Given the depth of this fascination, it is not surprising that so many books have been written about this holy grail of Victorian exploration—most notably “White NileWritten by Alan Moorhead (1960) and “Nile explorersWritten by Tim Gill (2011). Now enter Candice Millard, who has specialized in writing about individual episodes in the lives of colorful historical figures such as Theodore Roosevelt and Winston Churchill. With her new book,River of the Gods: Genius, Courage, and Betrayal in the Search for the Source of the NileShe takes an approach similar to a slice of the story in the decades-old drama of the Nile, focusing on the bitter rivalry between explorers Richard Burton and John Hanning Speck. And though her book is neither as contagious as Moorhead’s (now outdated) nor comprehensive and profound Research is like Gill’s book, except that it adds a new dimension to the story.Perhaps as a correction to the Anglo-centrism of earlier novels, it brings a third character to the fore: Sir Mubarak Bombay, a former enslaved African who served as a guide and translator for Burton, Speck and many other explorers over the years.It is a refreshing turn In focus it is certainly outdated, but since there are relatively few details about Bombay in the historical record, there are limits to how much Millard can tell us.
The lack of documentation certainly isn’t an issue for the other two members of this trio – especially Burton, who has been the subject of many biographies over the years. And no wonder why: Leaving Oxford, brilliant linguist, brave traveler, and translator of classic books deemed obscene by his peers, he was the kind of man who would masquerade as a Muslim (to the point of circumcision) in order. To be the first Englishman undercover to enter Mecca. For an arrogant like Burton, finding the source of the Nile was a very difficult adventure. By the early 1850s, nearly all that was known about Central Africa – to Europeans at least – was that there was a large mass of water somewhere within the continent, along with a group of peaks known as the Moon Mountains. So when Burton heard that the Royal Geographical Society was planning an expedition to this alluring, alluring land, his reaction was predictable: “I will strain every nerve to pass.”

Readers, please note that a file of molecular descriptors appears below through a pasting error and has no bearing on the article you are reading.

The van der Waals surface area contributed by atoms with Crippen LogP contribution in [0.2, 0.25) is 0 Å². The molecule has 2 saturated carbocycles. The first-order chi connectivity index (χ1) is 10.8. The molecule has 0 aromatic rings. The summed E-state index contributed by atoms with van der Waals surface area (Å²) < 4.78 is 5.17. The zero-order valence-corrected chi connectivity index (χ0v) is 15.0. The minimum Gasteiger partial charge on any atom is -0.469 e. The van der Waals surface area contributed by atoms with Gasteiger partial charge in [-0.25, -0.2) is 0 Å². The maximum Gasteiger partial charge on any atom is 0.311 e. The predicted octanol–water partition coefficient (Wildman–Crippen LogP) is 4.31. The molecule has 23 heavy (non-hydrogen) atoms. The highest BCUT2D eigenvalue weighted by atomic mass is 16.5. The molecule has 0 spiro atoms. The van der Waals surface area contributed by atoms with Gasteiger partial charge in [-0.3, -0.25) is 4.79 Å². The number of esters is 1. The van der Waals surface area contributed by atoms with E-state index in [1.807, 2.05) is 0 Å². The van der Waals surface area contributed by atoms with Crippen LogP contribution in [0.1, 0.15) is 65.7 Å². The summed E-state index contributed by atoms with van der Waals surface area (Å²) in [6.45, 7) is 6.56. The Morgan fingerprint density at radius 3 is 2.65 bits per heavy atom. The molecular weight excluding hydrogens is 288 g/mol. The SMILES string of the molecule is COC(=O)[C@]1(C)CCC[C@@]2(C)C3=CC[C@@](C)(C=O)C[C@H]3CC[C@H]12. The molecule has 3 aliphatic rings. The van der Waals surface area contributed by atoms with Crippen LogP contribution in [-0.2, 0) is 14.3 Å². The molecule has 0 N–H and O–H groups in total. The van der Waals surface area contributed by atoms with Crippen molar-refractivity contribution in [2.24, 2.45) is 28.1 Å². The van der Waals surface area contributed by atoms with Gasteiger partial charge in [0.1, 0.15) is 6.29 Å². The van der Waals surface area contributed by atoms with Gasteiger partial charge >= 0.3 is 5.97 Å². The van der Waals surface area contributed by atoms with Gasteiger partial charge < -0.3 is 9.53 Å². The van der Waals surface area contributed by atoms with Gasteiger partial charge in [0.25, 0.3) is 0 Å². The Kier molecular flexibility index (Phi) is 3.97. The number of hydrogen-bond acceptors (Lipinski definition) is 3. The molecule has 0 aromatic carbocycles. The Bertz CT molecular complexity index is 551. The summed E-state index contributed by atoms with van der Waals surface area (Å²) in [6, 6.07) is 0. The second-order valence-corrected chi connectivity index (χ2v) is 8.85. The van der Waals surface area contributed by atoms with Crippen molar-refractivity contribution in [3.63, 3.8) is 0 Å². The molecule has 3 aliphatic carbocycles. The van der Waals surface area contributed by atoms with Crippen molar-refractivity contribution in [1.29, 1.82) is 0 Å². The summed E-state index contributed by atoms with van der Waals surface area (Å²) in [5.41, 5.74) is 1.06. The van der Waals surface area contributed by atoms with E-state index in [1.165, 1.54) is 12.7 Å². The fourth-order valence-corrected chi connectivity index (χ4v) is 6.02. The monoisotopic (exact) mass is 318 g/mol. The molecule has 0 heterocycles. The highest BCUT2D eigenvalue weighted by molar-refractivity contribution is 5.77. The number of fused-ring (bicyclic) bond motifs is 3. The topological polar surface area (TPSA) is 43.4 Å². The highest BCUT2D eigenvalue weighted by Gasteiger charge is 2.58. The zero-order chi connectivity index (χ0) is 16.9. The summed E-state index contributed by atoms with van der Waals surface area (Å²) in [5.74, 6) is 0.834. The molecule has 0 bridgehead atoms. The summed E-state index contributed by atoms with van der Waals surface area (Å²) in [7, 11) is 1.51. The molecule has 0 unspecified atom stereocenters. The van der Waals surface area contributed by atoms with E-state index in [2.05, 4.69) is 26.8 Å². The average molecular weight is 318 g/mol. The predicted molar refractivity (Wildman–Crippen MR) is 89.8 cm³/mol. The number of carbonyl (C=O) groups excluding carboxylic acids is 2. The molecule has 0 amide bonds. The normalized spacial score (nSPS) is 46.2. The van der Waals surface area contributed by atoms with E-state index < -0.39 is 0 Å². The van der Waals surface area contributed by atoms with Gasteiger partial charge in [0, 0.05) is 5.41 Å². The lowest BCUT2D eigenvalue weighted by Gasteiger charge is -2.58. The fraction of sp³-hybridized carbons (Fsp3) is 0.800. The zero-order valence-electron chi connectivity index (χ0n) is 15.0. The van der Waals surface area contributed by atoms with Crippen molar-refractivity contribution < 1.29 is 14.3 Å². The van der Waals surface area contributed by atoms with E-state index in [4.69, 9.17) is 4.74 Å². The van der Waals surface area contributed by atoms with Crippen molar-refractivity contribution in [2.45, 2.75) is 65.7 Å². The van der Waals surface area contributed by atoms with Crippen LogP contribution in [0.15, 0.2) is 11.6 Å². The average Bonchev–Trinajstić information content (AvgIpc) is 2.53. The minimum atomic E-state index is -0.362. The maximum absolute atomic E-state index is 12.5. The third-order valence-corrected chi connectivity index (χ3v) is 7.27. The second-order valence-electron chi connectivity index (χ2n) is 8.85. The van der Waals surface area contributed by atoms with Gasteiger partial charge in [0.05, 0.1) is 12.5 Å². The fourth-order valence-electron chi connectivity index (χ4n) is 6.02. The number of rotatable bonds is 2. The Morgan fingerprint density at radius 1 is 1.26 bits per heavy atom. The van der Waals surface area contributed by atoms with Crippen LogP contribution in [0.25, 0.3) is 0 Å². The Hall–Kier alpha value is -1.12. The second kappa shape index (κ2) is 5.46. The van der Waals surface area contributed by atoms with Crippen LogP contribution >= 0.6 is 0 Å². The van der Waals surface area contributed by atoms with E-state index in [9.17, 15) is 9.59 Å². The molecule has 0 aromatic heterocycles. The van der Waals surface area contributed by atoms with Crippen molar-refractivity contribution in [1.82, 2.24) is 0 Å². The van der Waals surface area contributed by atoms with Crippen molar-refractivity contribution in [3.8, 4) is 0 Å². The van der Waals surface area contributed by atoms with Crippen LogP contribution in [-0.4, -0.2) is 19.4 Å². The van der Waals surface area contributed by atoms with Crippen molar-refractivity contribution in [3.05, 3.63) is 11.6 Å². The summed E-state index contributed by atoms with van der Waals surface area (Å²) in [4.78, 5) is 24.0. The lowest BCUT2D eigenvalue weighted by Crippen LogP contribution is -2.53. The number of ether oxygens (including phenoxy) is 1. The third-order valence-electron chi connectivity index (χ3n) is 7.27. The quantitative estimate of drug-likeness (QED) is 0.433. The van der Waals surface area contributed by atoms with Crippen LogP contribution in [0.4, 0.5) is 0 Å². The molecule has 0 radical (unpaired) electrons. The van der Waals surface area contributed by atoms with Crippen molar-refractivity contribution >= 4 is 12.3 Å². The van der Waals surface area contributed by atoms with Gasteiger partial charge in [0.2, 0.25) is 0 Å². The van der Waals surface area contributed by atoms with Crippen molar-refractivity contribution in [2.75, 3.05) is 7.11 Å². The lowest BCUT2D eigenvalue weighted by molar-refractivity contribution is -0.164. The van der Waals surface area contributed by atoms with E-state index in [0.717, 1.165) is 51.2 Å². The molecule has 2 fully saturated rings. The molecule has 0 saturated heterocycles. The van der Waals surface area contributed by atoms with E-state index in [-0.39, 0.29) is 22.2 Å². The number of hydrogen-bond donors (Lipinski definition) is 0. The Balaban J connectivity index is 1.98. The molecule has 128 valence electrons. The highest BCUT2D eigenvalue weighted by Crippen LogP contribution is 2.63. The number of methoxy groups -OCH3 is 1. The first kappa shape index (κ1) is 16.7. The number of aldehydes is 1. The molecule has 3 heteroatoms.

Somehow, despite the fact that he had many enemies in high positions, Burton got the job. But when an old friend of his own choosing as botanist and medic on the expedition unexpectedly dies, Burton is forced to choose a stranger as his replacement—namely Speke, a blond-haired apprentice aristocrat six years younger than Burton and lacking any special knowledge of either. Botany or medicine. The two men could hardly be different. “Burton was a man of genius and eccentric taste, orientalist in character and utterly bohemian,” one of their colleagues later said. “Speke, on the other hand, was a meticulous, traditional, solid, and resolute Briton.” In other words, this was not a combination designed for success.
The incompatibility between the spouses became immediately apparent once the expedition left Zanzibar. The first attempt to get inside had to be aborted in 1855 when a group of Somalis attacked the early travelers, killing an Englishman, Speke being clubbed and brutally stabbed, and Burton suffering a side spear stab through his mouth. The second attempt in 1857 proved almost disastrous, as it was plagued by bad weather, the disappearance of supplies and porters, the wrath of insects, strange diseases, and internal strife among members of the expedition. The lovable Bombay tirelessly tried to play the peacemaker, but Burton and Speck clashed frequently, building up resentment and mutual alienation that would never be completely resolved.
Nevertheless, they made discoveries – if the monuments known to Arab merchants for decades and local residents for centuries can be considered “discoveries”. The large body of water at the heart of the continent turned out to be three separate main lakes, and the expedition took a look at two of them. Together, Burton and Speke came up with that which Europeans called Lake Tanganyika, but Speke did not glimpse the other—Nyanza, also known as Lake Victoria—in which Burton was incapacitated by disease and too weak to make a side trip. Naturally, Burton felt that the lake he saw was the likely source of the Nile; Speck was convinced that the true source had to be the lake that his rival had not seen. And although the Younger Man will eventually prove to be correct (somewhat, but the question is complicated), this fundamental disagreement would poison the rest of every explorer’s life.
Millard recounts all these hardships with a smooth grace that diminishes his learning. Some important parts of the story are left untold but show a keen sensitivity to sometimes underestimated aspects, such as the role of slavery and the slave trade in the discovery efforts. Burton and Speck note that, although they opposed slavery as an institution, they employed the enslaved as porters (for a fee). Even Bombay took her enslaved servant – an African named Mabroki. Bombay seemed to treat him with a kindness that was close to faithfulness, but we’ll likely never know how Mabrouki felt about the arrangement. Unfortunately, some viewpoints on history can only be speculated.
Gary Crist’s latest book is “The Mirage Factory: Illusion, Imagination, and the Invention of Los Angeles. “
Genius, courage and betrayal in the search for the source of the Nile
double day. 349 p. $32.50